Cut bed edges vs edging material?

Discussion in 'Landscape Maintenance' started by ATV, Aug 4, 2010.

  1. ATV

    ATV LawnSite Member
    Messages: 44

    Hi Everyone,

    I've been reading for hours but haven't really found the answers to my questions. I'd appreciate your advice!

    We have about 3 acres of yard that needs landscaping. We have a lot of trees and some wrought iron fencing. We want to edge and create mulch beds around everything to make mowing with our ZTR easier. The plan is to mulch around single trees and mulch around groups of trees/shrubs.

    We're in Minnesota. Mostly sand. Have a lot of crab grass put plan to kill off the yard and re-seed in September.

    I'm trying to decide how best to edge. If we cut edges using a rented bed edger or by hand, I'm assuming the edges won't hold well in sand and would also need to be re-edged every few weeks, correct?

    I would prefer whatever is going to be as close to maintenance free as possible. I know I'll have to replace mulch every few years.

    What would you recommend I do for edging beds in my situation?

    When you create new mulch beds, is the proper order to first cut the edge, then inside of that edge run a sod cutter to remove the sod, then either put your edging material down if using edging or if not then simply fill the bed with mulch?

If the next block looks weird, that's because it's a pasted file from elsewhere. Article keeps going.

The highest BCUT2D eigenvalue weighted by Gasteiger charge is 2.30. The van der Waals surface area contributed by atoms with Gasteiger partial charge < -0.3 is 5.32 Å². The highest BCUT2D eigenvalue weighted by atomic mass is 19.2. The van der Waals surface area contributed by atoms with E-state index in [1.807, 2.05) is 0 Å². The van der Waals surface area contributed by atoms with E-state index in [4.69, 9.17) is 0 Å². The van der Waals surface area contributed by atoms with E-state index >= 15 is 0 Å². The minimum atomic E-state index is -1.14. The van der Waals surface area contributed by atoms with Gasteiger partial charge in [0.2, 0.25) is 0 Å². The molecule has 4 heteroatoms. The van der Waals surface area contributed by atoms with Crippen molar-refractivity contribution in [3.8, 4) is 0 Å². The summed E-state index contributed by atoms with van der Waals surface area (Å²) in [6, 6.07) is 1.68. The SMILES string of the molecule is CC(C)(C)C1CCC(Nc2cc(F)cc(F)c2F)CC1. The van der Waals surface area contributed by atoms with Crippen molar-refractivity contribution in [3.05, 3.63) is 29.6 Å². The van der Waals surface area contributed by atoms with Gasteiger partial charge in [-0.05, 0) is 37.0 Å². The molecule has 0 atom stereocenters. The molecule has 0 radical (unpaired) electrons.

If you recommend using an edging material, what would be your recommended material to use? We don't want anything that looks cheap. Its a nice house and I'd like to do it right.

  2. ATV

    ATV LawnSite Member
    Messages: 44

    Would you put down a weed barrier fabric before putting down the mulch?
  3. White Gardens

    White Gardens LawnSite Fanatic
    Messages: 6,776

    If you are doing wood mulch,

    No fabric,

    Use a string trimmer to scalp the areas you plan to mulch,

    Spray the scalped areas with roundup, just don't go too heavy in order to make sure not to damage the trees.

    Use a bed edger such as a brown bed edger with the paddle, not the taper bit.

    Cut a trench with the edger, or just use a shovel. I use a shovel in order to make sure my rings are perfect by using a string around the tree to get an equal distance all the way around.

    Install Brick/mortar edging, such as this.!/photo.php?pid=3613295&id=185135107642&ref=fbx_album&fbid=300623192642

    Grade away from the brick/mortar edge so that the mulch tucks in tightly.

    If doing rock, use fabric, and tuck the fabric under the brick/mortar edging.

    After two weeks, spray any grass trying to re-establish itself through the wood mulch.
  4. ATV

    ATV LawnSite Member
    Messages: 44

    Thanks so much for the reply! I'm using wood mulch.

    When you say, "brick/mortar" edging are you putting down dry portland cement, setting the brick on it and then wetting it down or do you actually mix up mortar and put down first? I'm trying to envision the process. If you're mixing mortar, how thick a layer do you put in the trench before setting the brick?

    You do outstanding work. I looked through all of your photo albums. I saw a before and after photo of a job you did. I see you ran the gutter drain spout down into the ground. What does it dump into? Are you running it to a pop-up head on the grass side of the brick edging?

    Thanks again.
  5. Gmgbo

    Gmgbo LawnSite Senior Member
    Messages: 382

    Steel Edging
  6. White Gardens

    White Gardens LawnSite Fanatic
    Messages: 6,776


    That job already had an existing drainage system on the property. That downspout runs into a drain tile that runs out to the edge of the property.